Task allocation in a multi-server system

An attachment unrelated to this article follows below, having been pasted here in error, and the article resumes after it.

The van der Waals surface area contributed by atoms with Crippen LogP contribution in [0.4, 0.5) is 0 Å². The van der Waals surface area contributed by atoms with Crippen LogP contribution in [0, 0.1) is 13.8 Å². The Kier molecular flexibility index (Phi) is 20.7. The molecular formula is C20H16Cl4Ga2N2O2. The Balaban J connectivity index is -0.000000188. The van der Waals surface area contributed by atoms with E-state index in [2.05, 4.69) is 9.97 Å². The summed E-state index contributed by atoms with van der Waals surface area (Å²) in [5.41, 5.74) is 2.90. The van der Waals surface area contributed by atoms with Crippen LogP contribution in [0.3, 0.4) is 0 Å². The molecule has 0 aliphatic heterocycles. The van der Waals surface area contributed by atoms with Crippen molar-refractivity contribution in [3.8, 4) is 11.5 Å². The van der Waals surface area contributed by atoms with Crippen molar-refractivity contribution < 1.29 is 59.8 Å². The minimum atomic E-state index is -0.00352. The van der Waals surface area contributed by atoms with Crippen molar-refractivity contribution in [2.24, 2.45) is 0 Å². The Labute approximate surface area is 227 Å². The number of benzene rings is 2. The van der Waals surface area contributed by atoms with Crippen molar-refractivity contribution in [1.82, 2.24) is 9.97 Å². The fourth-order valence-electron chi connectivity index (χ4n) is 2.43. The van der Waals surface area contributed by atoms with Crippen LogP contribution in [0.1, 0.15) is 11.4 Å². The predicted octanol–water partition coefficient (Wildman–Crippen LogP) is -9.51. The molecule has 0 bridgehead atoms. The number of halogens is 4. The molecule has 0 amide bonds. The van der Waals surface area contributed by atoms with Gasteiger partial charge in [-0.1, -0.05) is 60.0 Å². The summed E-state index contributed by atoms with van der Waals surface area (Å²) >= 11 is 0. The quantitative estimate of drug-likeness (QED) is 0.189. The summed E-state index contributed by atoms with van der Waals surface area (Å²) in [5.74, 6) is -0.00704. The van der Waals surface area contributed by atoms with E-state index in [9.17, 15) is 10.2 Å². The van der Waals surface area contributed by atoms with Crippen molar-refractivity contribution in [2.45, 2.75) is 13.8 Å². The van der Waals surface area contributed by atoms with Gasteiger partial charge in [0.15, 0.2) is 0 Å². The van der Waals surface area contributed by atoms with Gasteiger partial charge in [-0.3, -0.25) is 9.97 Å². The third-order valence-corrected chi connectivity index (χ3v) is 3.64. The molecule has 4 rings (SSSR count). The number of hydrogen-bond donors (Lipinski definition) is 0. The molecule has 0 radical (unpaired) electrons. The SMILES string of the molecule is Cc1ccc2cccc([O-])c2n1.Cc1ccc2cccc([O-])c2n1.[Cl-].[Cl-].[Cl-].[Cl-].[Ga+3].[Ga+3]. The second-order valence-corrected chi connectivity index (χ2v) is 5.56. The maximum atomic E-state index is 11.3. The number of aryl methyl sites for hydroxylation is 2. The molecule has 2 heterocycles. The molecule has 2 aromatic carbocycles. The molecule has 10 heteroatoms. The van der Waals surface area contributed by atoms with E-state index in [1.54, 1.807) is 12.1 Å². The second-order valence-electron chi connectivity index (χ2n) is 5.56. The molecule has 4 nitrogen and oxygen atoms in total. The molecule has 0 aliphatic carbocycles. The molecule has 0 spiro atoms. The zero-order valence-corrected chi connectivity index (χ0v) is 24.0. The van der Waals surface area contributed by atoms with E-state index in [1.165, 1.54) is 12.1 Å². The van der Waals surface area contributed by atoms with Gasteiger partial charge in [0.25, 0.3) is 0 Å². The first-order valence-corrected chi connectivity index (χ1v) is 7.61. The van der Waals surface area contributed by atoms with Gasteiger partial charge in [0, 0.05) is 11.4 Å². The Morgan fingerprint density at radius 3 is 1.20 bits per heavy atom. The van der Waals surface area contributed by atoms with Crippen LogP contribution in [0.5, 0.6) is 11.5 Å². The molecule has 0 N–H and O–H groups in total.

We consider a slotted queueing system with $C$ servers (processors) that can handle tasks (jobs). Tasks arrive in batches of random size at the start of every slot. Any task can be executed by any server in one slot with success probability $alpha$. If a task execution fails, then the task must be handled in some later time slot until it has been completed successfully. Tasks may be processed by several servers simultaneously. In that case, the task is completed successfully if the task execution is successful on at least one of the servers. We determine the distribution of the number of tasks in the system for a broad class of task allocation strategies. Subsequently, we examine the impact of various allocation strategies on the mean number of tasks in the system and the mean response time of tasks. It is proven that both these performance measures are minimized by the strategy which always distributes the tasks over the servers as evenly as possible. Some numerical experiments are performed to illustrate the performance characteristics of the various strategies for a wide range of scenarios.